((X + 30) * iScale),
((Y - 8) * iScale)))
((X + 70) * iScale),
((Y - 10) * iScale)))
((X + 80) * iScale),
((Y - 60) * iScale)))
((X + 75) * iScale),
((Y - 65) * iScale)))
((X + 85) * iScale),
((Y - 75) * iScale)))
((X + 95) * iScale),
((X + 90) * iScale),
((Y - 10) * iScale)))
((X + 250) * iScale),
((Y - 18) * iScale)))
((X + 300) * iScale),
(Y * iScale)))
((Y + 18) * iScale)))
((Y + 10) * iScale)))
((Y + 60) * iScale)))
((Y + 65) * iScale)))
((Y + 75) * iScale)))
((Y + 8) * iScale)))
((Y + 20) * iScale)))
((KnifePts(0).X + 200) * iScale), KnifePts(0).Y)
Polygon(KnifePts.ToArray, Origin, SpecialPoints.ToArray)
Somewhere along the line, you may have heard or read that Visual Basic is an Event-Drivin language. What does this mean? This means that unless your application is in the middle of processing an event, then your application is waiting for an event to happen.
This is exactly what it is doing when it is done processing your FormLoad event, it begins waiting for events to fire.
TestOrigin.Y -= oSpeed
Origin.Y -= oSpeed
TestOrigin.Y += oSpeed
Origin.Y += oSpeed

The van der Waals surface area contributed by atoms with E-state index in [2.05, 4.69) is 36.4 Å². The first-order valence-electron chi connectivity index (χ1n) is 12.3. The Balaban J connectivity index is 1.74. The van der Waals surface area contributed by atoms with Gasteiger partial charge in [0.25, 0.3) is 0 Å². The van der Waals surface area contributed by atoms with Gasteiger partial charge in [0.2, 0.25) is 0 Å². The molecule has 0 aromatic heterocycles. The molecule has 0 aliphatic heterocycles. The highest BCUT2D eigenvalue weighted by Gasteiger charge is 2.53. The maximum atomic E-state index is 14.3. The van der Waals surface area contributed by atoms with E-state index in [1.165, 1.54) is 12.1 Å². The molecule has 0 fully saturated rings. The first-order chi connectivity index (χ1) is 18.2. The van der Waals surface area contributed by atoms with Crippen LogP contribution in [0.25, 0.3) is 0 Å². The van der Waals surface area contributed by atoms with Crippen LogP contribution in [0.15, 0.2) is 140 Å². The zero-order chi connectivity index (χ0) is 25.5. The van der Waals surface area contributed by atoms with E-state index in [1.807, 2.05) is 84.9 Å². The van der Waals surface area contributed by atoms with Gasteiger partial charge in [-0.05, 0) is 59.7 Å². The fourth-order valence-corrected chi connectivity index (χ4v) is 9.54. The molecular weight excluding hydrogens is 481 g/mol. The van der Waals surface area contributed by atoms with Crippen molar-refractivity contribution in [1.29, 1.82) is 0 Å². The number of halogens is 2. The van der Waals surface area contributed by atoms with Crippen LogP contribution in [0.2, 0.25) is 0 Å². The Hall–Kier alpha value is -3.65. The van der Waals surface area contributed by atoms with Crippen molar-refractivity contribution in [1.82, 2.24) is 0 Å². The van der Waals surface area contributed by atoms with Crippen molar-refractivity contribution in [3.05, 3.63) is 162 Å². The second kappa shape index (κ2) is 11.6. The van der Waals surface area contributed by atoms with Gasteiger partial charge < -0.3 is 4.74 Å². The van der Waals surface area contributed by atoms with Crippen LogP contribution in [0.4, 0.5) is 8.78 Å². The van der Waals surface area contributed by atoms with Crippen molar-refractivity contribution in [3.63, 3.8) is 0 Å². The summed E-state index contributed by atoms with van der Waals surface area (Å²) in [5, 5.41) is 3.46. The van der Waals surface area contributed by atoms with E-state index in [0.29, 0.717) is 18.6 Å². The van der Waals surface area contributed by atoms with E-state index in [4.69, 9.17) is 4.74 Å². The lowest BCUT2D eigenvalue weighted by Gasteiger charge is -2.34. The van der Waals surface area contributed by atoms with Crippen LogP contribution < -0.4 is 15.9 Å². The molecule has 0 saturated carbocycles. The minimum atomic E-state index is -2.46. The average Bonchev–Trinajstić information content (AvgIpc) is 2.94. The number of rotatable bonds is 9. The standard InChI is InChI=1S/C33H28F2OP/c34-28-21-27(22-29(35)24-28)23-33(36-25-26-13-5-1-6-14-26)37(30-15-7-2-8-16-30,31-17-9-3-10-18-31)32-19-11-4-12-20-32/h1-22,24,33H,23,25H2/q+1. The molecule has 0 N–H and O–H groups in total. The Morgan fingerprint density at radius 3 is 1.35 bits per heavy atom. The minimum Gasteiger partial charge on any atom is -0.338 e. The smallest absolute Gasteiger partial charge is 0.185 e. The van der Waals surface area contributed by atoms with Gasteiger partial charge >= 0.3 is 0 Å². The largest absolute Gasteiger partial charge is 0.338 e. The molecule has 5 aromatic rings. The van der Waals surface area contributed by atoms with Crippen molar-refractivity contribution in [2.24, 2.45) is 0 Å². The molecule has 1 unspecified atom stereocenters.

TestOrigin.X -= oSpeed
Origin.X -= oSpeed
TestOrigin.X += oSpeed
Origin.X += oSpeed
= Knife.Angle + sSpeed
Knife.Angle += sSpeed
= Knife.Angle - sSpeed
Knife.Angle -= sSpeed
(SpinSpeed + 0.5)
SpinSpeed > 10
SpinSpeed = 5
(SpinSpeed - 0.5)
SpinSpeed < 0.5
SpinSpeed = 0.5
Velocity = Velocity - 1
Velocity < 1
Velocity = 1
Velocity = Velocity + 1
Velocity > 15
Velocity = 15
"Knife Thrower Help:"
"Press the arrow keys to move the knife"
"to where you want to throw it from."
"Press 'w' or 's' to rotate the knife before throwing."
"Press '+' or '-' to adjust the speed at which the knife spins"
"Press 'q' or 'e' to adjust the velocity of the knife"
"Press 'h' to open Knife Thrower help menu"
"Press 'Space' to throw the knife or to reset the knife after sticking
CurrentTarget = RandomTarget()
Knife.Angle = Knife.Angle
Polygon = Knife.Clone
ClonePoly.Angle = TestAngle
Rectangle = ClonePoly.ContainerRectangle(0)
CandidateRectangle.Right > LimitX
CandidateRectangle.Left < 0
CandidateRectangle.Top < 0
Velocity = Velocity